Hyundai would win low price orders and cut margins from suppliers
Hyundai Rotem, a part of Hyundai Motor Group, has been placing orders to its suppliers with price written as zero in their contracts, TheElec has learned.
The practice has been customary with the company and its suppliers, people familiar with the matter said.
It forces suppliers to delivery parts first without knowing the final pricing for the products, while Hyundai Rotem will pay them months after it has received those parts, people familiar with the matter said.
Hyundai Rotem has been doing this for parts used in the manufacture of trains.
Payment is usually made three to six months after the parts were already delivered. Sometimes the payment could be made after a year since the parts were supplied in the past, a source at one of Hyundai Rotem’s suppliers said.
Hyundai Rotem’s major suppliers include Hankuk Fiber, which was acquired by fab equipment maker New Power Plasma in December. Most other suppliers are smaller companies that are not listed on the South Korean bourse. Hyundai Rotem’s customary order practice can be done as most of its suppliers are small companies without much power, another person familiar with the matter said.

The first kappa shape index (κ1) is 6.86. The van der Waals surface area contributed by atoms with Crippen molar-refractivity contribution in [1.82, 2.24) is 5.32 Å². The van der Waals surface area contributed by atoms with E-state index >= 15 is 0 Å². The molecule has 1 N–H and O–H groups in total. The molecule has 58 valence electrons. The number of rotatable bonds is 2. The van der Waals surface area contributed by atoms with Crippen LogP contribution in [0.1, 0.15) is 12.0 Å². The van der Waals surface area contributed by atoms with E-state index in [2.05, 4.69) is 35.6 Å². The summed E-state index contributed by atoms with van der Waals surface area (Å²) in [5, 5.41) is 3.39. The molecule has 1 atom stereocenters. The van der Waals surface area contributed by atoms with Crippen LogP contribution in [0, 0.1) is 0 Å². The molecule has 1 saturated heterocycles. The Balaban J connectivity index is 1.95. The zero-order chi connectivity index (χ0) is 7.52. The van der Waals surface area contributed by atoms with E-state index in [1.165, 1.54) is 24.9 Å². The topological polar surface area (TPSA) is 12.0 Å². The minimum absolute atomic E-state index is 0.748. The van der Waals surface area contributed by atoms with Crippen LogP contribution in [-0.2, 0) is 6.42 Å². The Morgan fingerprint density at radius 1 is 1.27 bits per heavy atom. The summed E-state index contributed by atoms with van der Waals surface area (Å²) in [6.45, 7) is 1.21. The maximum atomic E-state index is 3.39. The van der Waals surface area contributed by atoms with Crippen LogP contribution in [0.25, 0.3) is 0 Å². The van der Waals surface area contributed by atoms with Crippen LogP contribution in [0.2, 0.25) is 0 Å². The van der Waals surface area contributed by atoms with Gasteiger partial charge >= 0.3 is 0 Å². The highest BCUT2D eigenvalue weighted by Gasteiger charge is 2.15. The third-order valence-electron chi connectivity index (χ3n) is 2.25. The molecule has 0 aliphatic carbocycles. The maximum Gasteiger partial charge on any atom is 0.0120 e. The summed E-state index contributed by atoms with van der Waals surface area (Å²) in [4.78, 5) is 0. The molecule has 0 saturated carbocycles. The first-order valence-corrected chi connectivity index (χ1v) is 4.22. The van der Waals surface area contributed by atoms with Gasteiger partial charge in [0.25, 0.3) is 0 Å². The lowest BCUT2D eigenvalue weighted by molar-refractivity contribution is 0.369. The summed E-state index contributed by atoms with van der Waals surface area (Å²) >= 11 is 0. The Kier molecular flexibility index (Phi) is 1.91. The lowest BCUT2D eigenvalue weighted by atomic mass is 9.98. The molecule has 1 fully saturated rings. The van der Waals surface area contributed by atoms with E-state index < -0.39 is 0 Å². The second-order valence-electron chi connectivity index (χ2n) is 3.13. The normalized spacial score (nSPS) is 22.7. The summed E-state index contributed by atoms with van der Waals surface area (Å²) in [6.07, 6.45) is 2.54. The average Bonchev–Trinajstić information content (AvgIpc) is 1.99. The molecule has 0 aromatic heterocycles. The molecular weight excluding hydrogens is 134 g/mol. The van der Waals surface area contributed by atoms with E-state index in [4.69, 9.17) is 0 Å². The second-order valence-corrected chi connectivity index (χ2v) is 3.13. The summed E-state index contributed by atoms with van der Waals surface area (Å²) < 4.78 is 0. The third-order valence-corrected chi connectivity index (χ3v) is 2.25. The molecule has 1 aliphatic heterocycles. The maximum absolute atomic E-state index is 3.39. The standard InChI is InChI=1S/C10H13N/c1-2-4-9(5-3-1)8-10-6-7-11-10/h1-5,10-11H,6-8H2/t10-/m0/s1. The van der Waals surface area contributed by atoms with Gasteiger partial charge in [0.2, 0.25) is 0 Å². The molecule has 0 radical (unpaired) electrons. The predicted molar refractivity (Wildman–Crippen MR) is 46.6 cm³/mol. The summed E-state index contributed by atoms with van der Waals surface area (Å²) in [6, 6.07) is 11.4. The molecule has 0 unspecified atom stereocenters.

Most of these suppliers, despite being aware of the unfairness of the transaction, accepts the orders as Hyundai Rotem has a dominating presence in South Korea’s train market.
The Hyundai affiliate, along with Dawonsys and Woojin Industrial Systems, wins most of the orders from Korea Railroad, Seoul Metro and other public companies.
Hyundai Rotem wins over 70% of the orders given by public companies, the people said.
It was only after Dawonsys and Woojin entered the market after 2015 that Hyundai Rotem had to cede some market share.
The railroad business accounted for 52% of Hyundai Rotem’s sales last year, contributing 1.452 trillion won. Defense and plant businesses accounted for 30% and 17%, respectively, in that year.
Most public companies place orders through bidding and looks for the lowest price. Hyundai Rotem would bid with the lowest price and protects its margins by being flexible with the price it offers to its suppliers through the zero price contracts.
Hyundai Rotem is led by CEO Lee Yong-bae, a known finance expert, who was named to the top post last year. He had promised not to seek low price orders, but the customary zero price contracts with suppliers is ongoing, the person said.
Hyundai Rotem declined to comment on the matter.
Hyundai Rotem’s largest shareholder is Hyundai Motor Company, which owns 33.77% of the company.